(315d) Formulation and Scale-up of Fast-Dissolving Lumefantrine Nanoparticles for Oral Malaria Therapy | AIChE

(315d) Formulation and Scale-up of Fast-Dissolving Lumefantrine Nanoparticles for Oral Malaria Therapy


Armstrong, M. - Presenter, Princeton University
Wang, L. Z., Princeton University
Ristroph, K., Princeton University
Tian, C., Princeton University
Yang, J., University of Sheffield
Ma, L., WuXi AppTec
Jiang, S., Wuxi Apptec
Panmai, S., Wuxi Apptec
Zhang, D., Genentech, Inc.
Nagapudi, K., Genentech
Prud'homme, R. K., Princeton University
Lumefantrine (LMN) is one of the first-line drugs in the treatment of malaria due to its long circulation half-life, which results in enhanced effectiveness against drug-resistant strains of malaria. However, LMN’s therapeutic efficacy is diminished due to its low bioavailability in the fasted state when dosed as a crystalline solid. LMN is therefore dosed with food for achieving adequate adsorption making it sub-optimal for pediatric administrations. The goal of this work was to produce low-cost, highly orally bioavailable, stable LMN powders applicable for global health applications which can be dosed either in the fed or fasted state.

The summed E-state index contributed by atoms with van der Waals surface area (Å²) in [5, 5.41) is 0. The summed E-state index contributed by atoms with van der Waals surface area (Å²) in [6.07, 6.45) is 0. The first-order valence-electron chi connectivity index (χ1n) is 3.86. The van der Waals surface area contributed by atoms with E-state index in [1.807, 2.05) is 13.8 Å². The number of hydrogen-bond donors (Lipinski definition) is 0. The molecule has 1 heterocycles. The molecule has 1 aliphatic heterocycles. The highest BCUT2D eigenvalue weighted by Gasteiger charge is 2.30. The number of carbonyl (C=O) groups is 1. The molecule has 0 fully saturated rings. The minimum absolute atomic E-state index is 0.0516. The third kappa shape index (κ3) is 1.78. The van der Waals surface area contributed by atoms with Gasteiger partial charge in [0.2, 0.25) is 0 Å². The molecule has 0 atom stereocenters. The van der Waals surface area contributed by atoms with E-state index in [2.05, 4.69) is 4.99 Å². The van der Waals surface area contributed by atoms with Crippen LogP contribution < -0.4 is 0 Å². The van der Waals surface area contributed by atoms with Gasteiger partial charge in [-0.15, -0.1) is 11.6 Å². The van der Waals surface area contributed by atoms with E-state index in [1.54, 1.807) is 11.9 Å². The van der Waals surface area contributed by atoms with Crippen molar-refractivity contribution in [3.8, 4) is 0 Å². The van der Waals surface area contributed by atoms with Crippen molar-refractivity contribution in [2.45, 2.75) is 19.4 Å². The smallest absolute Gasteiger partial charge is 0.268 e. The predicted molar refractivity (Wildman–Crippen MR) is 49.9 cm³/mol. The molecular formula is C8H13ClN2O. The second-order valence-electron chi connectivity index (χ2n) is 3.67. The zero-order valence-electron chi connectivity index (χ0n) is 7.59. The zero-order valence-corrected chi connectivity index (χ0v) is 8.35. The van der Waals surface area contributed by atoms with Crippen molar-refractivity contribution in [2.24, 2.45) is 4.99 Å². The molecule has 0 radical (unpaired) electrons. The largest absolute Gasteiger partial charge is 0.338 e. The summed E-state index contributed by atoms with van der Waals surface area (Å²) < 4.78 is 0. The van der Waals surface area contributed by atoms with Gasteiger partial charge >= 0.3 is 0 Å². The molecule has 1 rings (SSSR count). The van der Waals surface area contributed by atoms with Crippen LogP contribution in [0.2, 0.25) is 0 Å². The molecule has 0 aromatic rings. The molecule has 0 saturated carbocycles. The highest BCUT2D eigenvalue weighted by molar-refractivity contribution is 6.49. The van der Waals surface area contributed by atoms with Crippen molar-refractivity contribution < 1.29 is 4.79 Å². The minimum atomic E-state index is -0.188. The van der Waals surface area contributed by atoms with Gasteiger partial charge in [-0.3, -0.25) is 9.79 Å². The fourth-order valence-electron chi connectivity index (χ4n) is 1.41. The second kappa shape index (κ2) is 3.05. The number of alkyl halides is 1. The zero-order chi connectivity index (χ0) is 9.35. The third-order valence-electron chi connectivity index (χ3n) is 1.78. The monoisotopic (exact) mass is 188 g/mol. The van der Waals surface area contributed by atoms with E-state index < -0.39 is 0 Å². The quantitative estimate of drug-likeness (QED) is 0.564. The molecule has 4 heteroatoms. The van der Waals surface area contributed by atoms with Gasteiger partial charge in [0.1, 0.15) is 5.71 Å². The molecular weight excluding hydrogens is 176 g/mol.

We report the development of a LMN nanoparticle formulation and the translation of that formulation from laboratory to industrial scale. We applied Flash NanoPrecipitation (FNP) to develop nanoparticles with 90% LMN loading with sizes of 200-250 nm. The final powders are readily redispersible and are stable over accelerated aging conditions (50°C, 75% RH, open vial) for 4 weeks giving equivalent and fast drug release kinetics in both simulated fed and fasted state intestinal fluids making them suitable for pediatric administration. The nanoparticle-based formulations increase the bioavailability of lumefantrine 4X in vivo when compared to the control crystalline formulation. The three continuous processes (FNP, tangential flow ultrafiltration, and spray drying) were optimized at small and pilot scale to produce the nanoparticles. We describe the translation of the laboratory-scale process at Princeton University to the clinical manufacturing scale at WuXi AppTech (Shanghai, China).